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Immigration scammer who created fake U.S. military units arrested* UPDATED

A Chinese man who gave himself the title of "Supreme Commander" and scammed other Chinese nationals into joining his fraudulent U.S. Military unity to gain citizenship, was arrested Tuesday.

El Monte resident, Yupeng (David) Deng, 51, recruited more than 100 Chinese nationals by providing them with false documents and uniforms for a fee, according to the District Attorney. He called his group the "U.S. Army/Military Special Forces Reserve" and it even marched in military garb in the Monterey Park Chinese New Year's festivities and at the USS Midway museum in San Diego. Assemblyman Mike Eng, whose district covers the West San Gabriel Valley, was among several local elected officials pictured with a branch of the group, the Los Angeles Times reported

"My heart goes out to the immigrants who, because of their limited English, became victims to these scams," Eng, an immigration lawyer by profession, told the Times.

Citizenship scams, including immigrants preying on other immigrants, are not uncommon. Connie Choi, an attorney with the Asian Pacific American Legal Center, told the Whitier Daily News they are even becoming more prevalent.

"This is not symptomatic of just the Chinese-American community, but all immigrant communities," Choi said, adding that scammers have even posed as APALC.*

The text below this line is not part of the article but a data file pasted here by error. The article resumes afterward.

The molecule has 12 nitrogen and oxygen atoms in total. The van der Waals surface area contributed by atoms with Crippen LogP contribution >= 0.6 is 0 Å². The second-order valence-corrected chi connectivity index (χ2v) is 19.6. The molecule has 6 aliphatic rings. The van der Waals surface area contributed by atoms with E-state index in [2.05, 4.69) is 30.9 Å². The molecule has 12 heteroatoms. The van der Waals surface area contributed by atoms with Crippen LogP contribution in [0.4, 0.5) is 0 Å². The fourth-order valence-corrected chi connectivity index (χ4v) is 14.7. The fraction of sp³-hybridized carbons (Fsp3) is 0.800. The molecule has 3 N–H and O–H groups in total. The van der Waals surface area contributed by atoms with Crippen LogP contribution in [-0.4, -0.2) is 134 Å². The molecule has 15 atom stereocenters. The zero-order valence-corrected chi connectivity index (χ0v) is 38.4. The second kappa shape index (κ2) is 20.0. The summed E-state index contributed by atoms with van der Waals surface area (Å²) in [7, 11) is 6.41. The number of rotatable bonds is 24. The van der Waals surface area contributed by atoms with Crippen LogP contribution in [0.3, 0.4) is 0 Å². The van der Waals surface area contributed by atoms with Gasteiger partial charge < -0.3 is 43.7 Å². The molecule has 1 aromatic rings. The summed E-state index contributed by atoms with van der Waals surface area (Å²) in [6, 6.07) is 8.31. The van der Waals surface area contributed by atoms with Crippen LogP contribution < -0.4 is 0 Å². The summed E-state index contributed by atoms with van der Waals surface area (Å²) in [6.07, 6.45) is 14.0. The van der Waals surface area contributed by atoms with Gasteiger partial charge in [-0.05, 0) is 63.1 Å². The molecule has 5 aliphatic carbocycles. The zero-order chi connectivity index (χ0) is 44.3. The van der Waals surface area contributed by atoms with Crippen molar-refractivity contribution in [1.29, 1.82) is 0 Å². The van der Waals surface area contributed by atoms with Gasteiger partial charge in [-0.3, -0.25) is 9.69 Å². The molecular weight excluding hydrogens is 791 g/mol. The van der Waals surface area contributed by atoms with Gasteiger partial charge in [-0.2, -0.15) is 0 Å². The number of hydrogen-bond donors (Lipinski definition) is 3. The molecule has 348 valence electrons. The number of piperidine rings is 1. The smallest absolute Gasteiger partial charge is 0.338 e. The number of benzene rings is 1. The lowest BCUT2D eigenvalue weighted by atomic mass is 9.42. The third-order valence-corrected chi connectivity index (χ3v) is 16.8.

The Chinese-language World Journal reported that there are about three to four similar organizations in the Chinese American community, the largest of which have over 500 members. Among those members, only 10 percent have genuine military background.

In this incident, authorities were alerted three years ago after local police began noticing that some people pulled over during traffic stops produced fake military identifications, an FBI spokeswoman told the LA Times. It may have included an Alhambra taxi driver, who a Chinese-language newspaper reported was arrested for producing such documents.

Deng allegedly charged each recruit initiation fees ranging from $300 to $450 with renewal fees set at $120 each year. Recruits allegedly could increase their rank in the "MSFR" by making cash donations.

A member of the “U.S. Army Special Forces Reserve Unit,” who refused to reveal his name, told the Chinese-language World Journal newspaper that Yupeng Deng immigrated from Beijing years ago and has been doing some construction and inner decoration work in the past few years. According to the member, Deng attended a similar organization five years ago and started his own unit about two years ago.

Special Agents with the FBI and the Defense Criminal Investigative Service jointly investigated the case and presented it to the D.A.’s office. Deng is charged with 13 counts of theft by false pretenses, manufacturing deceptive government documents and counterfeit of an official government seal. If convicted as charged, he faces up to eight years, four months in state prison. In a separate case, Deng was charged on April 6 with one count of possession of child pornography stemming from a search warrant executed at his home. Authorities investigating the document case allegedly discovered child pornography on his home computer. If convicted in that case, he faces up to three additional years in state prison. 

*An earlier version of this story included an error. It said that scammers has posed as members of APALC and offered fake immigration workshops in Rosemead. An individual who was not a member of the advocacy organization had sent immigrants to an APALC-citizenship workshop, but it's not clear whether he or she was wrongly charging individuals to attend it.

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